News Release

Should NATO Have a Future?


AP reports: “America’s military alliance with Europe — the cornerstone of U.S. security policy for six decades — faces a ‘dim, if not dismal’ future, U.S. Defense Secretary Robert Gates said Friday in a blunt valedictory address.”

JAN OBERG, oberg at
Oberg is director of the Transnational Foundation for Peace and Future Research. He questions the need for NATO to exist altogether and specifically questions the NATO bombing campaigns in Afghanistan and Libya, including NATO’s apparent willingness to assassinate Muammar Gaddafi.

DAVID N. GIBBS, dgibbs at
Author of First Do No Harm: Humanitarian Intervention and the Destruction of Yugoslavia, Gibbs is a professor of history and government at the University of Arizona. He said today: “NATO basically lost its reason for being in 1991 and has been struggling to find a purpose since then. The world would probably be better off if NATO simply ended. One of the problems with NATO is that it’s been a major justification for maintaining Cold War-era military budgets. Humanitarian intervention has been the main rationale for NATO actions since 1991, first with the Kosovo war and now with Libya, but such actions are at best ineffectual and quite likely make the situation worse.”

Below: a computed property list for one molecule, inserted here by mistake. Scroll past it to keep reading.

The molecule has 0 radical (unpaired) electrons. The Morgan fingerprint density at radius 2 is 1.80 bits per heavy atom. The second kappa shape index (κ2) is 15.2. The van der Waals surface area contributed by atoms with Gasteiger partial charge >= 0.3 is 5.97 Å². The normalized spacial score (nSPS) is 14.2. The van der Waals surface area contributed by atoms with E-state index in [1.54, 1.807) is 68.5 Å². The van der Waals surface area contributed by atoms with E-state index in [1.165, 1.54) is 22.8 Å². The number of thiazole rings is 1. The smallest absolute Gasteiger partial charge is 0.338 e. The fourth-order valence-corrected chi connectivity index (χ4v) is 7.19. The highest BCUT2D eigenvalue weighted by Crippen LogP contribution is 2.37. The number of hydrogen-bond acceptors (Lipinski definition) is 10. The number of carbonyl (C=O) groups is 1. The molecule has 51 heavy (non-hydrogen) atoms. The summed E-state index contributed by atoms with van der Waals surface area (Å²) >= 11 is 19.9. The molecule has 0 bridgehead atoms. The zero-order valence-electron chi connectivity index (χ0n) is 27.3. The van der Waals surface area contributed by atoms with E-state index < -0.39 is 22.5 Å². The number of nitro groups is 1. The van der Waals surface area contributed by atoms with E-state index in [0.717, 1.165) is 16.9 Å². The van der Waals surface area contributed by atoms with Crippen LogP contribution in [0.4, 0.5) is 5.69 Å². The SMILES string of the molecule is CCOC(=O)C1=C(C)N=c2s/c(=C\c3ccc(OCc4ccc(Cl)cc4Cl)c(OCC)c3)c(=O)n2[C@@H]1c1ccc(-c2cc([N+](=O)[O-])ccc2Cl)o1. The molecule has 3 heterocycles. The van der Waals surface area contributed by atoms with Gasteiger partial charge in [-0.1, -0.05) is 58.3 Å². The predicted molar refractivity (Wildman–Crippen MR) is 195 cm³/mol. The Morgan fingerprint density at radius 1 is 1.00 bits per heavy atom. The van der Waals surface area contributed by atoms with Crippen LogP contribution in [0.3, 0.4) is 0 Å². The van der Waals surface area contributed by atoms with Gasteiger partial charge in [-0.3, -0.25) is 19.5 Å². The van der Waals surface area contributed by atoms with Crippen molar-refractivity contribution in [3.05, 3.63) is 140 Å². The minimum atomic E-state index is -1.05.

Background: “In February 1990, after talks with West Germany’s foreign minister, Secretary of State James Baker had assured Mikhail Gorbachev and [then Soviet Foreign Minister Eduard] Shevardnadze that ‘NATO’s jurisdiction would not shift one inch eastward from its present position.’ The [first] Bush administration began backing away from that pledge almost immediately. The Clinton administration reneged on that commitment altogether when it decided to expand NATO to Eastern Europe. …

“‘The issue is not just whether Czechs, Hungarians and Poles join NATO. The problem is more serious: the rejection of the strategy for a new, common European system agreed to by myself and all the Western leaders when we ended the Cold War,’ Mikhail Gorbachev wrote in March 1999. ‘I feel betrayed by the West. The opportunity we seized on behalf of peace has been lost. The whole idea of a new world order has been completely abandoned.'”

— From the book Hang Separately: Cooperative Security Between the United States and Russia, 1985-1994 by Leon V. Sigal, The Century Foundation Press, 2000